Planting the vegetables (hence the need to sheet mulch (hence the need to bring in more soil)) is about three weeks away, so in the meantime I struggle to find enough that's flowered or leafed out. Ditto, apparently, the pollinators, since something big just buzzed round my head! Anyhow:
A pansy with a wilted companion in the "front area," this time not at dusk.
Today I saw a kid walking down the sidewalk with his two parents, and he made them stop at the rock garden, and they seemed to be explaining things to him. So my garden is already fulfilling its social function! This is exactly what I want people to do. And next week, something will have changed, and so they will stop again. Read more about In the garden: The awkward age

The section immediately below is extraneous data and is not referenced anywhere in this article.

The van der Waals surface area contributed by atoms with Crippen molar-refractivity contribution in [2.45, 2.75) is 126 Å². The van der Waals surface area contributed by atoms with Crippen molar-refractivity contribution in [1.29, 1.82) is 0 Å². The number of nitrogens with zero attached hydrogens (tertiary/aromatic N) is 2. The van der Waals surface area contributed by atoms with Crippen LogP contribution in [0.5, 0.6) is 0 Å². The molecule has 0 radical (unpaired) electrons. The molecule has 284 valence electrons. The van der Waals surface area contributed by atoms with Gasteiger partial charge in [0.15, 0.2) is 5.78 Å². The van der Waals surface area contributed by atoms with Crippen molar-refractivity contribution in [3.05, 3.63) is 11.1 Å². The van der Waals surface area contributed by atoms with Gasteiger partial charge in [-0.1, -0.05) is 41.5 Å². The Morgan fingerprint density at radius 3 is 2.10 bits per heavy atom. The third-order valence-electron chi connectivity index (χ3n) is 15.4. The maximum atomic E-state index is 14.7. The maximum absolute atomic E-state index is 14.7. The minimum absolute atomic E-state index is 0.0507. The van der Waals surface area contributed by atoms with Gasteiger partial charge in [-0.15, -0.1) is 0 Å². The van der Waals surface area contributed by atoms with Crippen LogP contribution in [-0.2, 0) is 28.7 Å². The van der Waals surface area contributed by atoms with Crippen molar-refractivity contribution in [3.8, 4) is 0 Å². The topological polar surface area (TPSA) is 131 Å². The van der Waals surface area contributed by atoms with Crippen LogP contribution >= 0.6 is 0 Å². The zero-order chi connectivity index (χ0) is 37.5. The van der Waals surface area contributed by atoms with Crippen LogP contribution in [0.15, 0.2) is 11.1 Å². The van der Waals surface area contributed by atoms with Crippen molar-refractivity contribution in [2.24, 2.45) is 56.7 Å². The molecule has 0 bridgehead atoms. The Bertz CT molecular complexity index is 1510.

(I need to think of a more sonorous, resonant name for the "front area"....)
So, where all was bare earth two weeks ago or so, we still have bare earth, but with a humongous invasion of King Solomon's Seal -- honestly, it's poking up everywhere, and who knew? -- along with violets and (in the back) a basil patch. Out of view to the right, Black-Eyed Susans; I'm transplanting isolated clumps to other sunny spots. And the pansies I bought at the coffee shop [looks round], but they don't have any more today!
And I got my first compliment from a random pedestrian today; but perhaps they see me working and just want to be nice.... Read more about In the garden: The rock garden in the front area